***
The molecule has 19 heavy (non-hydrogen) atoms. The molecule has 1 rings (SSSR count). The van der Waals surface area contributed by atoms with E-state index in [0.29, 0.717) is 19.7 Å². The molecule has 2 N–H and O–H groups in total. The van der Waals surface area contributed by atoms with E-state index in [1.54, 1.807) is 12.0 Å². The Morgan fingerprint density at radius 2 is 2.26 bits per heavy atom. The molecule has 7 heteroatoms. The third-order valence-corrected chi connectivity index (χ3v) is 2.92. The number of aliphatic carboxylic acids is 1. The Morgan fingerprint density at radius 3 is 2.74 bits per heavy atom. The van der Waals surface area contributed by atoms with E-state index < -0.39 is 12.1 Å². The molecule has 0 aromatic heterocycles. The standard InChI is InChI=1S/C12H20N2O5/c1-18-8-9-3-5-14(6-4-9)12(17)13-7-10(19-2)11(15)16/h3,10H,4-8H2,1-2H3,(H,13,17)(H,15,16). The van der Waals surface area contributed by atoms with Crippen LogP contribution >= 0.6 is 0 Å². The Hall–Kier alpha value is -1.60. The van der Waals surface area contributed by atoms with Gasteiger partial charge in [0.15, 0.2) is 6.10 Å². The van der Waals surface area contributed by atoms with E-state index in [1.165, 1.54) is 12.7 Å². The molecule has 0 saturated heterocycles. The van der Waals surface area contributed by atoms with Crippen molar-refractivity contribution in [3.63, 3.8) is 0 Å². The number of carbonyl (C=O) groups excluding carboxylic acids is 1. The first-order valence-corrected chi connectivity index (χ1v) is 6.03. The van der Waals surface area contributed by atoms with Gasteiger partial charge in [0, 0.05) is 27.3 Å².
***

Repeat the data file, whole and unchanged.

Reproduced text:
The molecule has 19 heavy (non-hydrogen) atoms. The molecule has 1 rings (SSSR count). The van der Waals surface area contributed by atoms with E-state index in [0.29, 0.717) is 19.7 Å². The molecule has 2 N–H and O–H groups in total. The van der Waals surface area contributed by atoms with E-state index in [1.54, 1.807) is 12.0 Å². The Morgan fingerprint density at radius 2 is 2.26 bits per heavy atom. The molecule has 7 heteroatoms. The third-order valence-corrected chi connectivity index (χ3v) is 2.92. The number of aliphatic carboxylic acids is 1. The Morgan fingerprint density at radius 3 is 2.74 bits per heavy atom. The van der Waals surface area contributed by atoms with E-state index < -0.39 is 12.1 Å². The molecule has 0 aromatic heterocycles. The standard InChI is InChI=1S/C12H20N2O5/c1-18-8-9-3-5-14(6-4-9)12(17)13-7-10(19-2)11(15)16/h3,10H,4-8H2,1-2H3,(H,13,17)(H,15,16). The van der Waals surface area contributed by atoms with Crippen LogP contribution >= 0.6 is 0 Å². The Hall–Kier alpha value is -1.60. The van der Waals surface area contributed by atoms with Gasteiger partial charge in [0.15, 0.2) is 6.10 Å². The van der Waals surface area contributed by atoms with E-state index in [1.165, 1.54) is 12.7 Å². The molecule has 0 saturated heterocycles. The van der Waals surface area contributed by atoms with Crippen molar-refractivity contribution in [3.63, 3.8) is 0 Å². The number of carbonyl (C=O) groups excluding carboxylic acids is 1. The first-order valence-corrected chi connectivity index (χ1v) is 6.03. The van der Waals surface area contributed by atoms with Gasteiger partial charge in [0, 0.05) is 27.3 Å².